AKA: New Orleans. My dad's been working down there for over a year now with the Army Corps of Engineers, helping to design a nifty huge retractable flood wall that will keep the city safe when the next monster hurricane comes around. Go Dad! Sarah and I got to visit him for the weekend and experience some of what New Orleans has to offer.
So the apartment my dad lives in is on a street that crosses Canal St. and becomes the infamous Bourbon St. Sarah and I decided to only venture down that street in the broad daylight in order to avoid glimpses of the seedy night life.
The French Quarter was pretty cool to walk around though, with a lot of cool shops, restaurants and bars, and plenty of decorative balconies lining the streets. By mid-morning that Friday there were already a bunch of tourists around. We set out for Cafe du Monde, a famous cafe that several people have told us about. Though when we saw the huge line to get inside, we decided to grab some brunch across the street at Cafe Beignet, which at first looked like a cool quaint coffeehouse. Um... bad idea. This is a picture of the gross iced coffee with soy milk that Sarah was given. It took forever for them to get me my omelete, and the service was horrible. Of course I looked at the coffee bar with my judgmental specialty coffee industry eye, and it failed in so many respects.
We got to walk around a lot with no agenda except for exploring the French Quarter. We strolled the streets, looked in windows, enjoyed the occasional musician, and stared at the silver-painted robot guy wondering if he just sleeps in all his makeup. At one point we wandered over to the Mississippi River. We probably would have walked by the river for a lot longer if it weren't for the blasted sun beating down on us... It must have been 100 degrees or so by noon that day.
So after a few hours of the French Quarter, we set out in search of a Starbucks and grabbed a couple Frappuccinos to cool down. Honestly, we're not big on a ton of walking around in the heat doing the tourist thing, so we headed back to the apartment and watched TV until my dad came home from work.
Dad took us out to this really neat restaurant called Jacque-Imo's. We had a spectacular meal! Sarah ordered "Godzilla vs. Fried Green Tomatoes" and I had the Country-Fried Venison. The oh-so-tasty sweet cornbread muffins alone would have been enough to eat! If you're ever in New Orleans, try out this really cool restaurant.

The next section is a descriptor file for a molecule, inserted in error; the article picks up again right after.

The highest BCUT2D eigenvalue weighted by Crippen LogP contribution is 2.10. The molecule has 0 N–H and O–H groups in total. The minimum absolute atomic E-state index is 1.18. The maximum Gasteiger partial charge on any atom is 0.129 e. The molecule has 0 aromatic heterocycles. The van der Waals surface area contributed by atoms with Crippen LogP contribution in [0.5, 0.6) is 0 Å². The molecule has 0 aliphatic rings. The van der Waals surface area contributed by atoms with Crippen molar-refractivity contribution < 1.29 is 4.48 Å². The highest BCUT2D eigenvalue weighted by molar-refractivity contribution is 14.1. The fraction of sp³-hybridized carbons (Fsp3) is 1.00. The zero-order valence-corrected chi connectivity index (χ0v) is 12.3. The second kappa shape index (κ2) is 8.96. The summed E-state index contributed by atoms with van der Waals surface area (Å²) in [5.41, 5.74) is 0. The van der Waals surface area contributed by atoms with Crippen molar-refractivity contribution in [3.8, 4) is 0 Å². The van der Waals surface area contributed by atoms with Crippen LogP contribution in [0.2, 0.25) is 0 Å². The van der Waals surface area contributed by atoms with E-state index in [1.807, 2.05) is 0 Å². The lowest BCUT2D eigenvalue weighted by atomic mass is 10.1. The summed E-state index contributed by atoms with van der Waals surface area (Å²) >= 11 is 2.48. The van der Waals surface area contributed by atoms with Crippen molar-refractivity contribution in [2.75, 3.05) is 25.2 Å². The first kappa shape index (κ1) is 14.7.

On Saturday we did some more touristy exploration of the French Quarter, complete with the horse-drawn carriage tour and checking out the free museum run by the National Park people. A seafood festival was going on, so we got to see a dancing crawfish lead a spontaneous parade with a brass band. We also took a picture in front of the cathedral that looks like a Disney World castle.
Okay, so the best part of our trip took place on Saturday night. Dad decided to sign us up ahead of time for one of those "Swamp Tour" deals where they take you on an airboat and go on a real backwater bayou and let you see hundreds of gators at night. We joined a dozen other people on an airboat called the "Cajun Limo" and set out with this young guy piloting and giving us the rundown on the animals and plants and the swampland we were passing through. Just a few minutes into the tour we had to jump a levee in the airboat:
Well, right after we got to the other side of the levee, some huge piece of hard plastic covering our airboat's engine snapped off, blew into the airboat propeller, and got ripped to shreds. Here's what we looked like as they tried to diagnose the problem...
So our airboat broke down. It still ran enough to idle over to a dock where a taxi and a van promptly came by to pick up our group and take us back to where we launched from. On the way there we saw a pickup truck on the side of the road sticking up out of a ditch at a 90 degree angle, with its driver trying to pull on the tailgate to pull it back down to level... that sight along with our swamp airboat breaking down made us feel like we were in some kind of reality TV show. When we got back to the place, they put us in the "Cajun Limo II" and our young boat captain was replaced with this awesome old dude with a thick cajun accent. He took us back out into the swamp and in no time started looking for a baby gator to bring into the boat. The young guy got up to the front and grabbed this pole with a claw on the end and tried to grab little gators as we snuck up to them. When he finally got one pinned down, the old cajun guy came up and manhandled the gator into the boat. Well, right when he brought it in the boat they dropped the gator! Now picture us there on the FRONT ROW when they drop a 5-foot gator onto the boat deck just a couple feet in front of us... CRAZY!!! Well the old dude didn't hesitate and actually stomped on the gator's head with his heavy boot to pin him down while they got him under control. After that, they let me grab the gator myself and we snapped a picture. If you watch the video, see if you can understand even half of what this old gator wrestler says...
We eventually dropped the gator back into the water and continued on the tour. The other cool/strange thing that happened was that we pulled up to a gator nest, chased away the 6-foot long mother gator, and rummaged through her nest to pull out a gator egg for show and tell. Who does that?
So that wrapped up our New Orleans experience. Right after the swamp tour we hopped in the car and drove 8 hours home through the night, stopping just for some short rests.
On to the next adventure!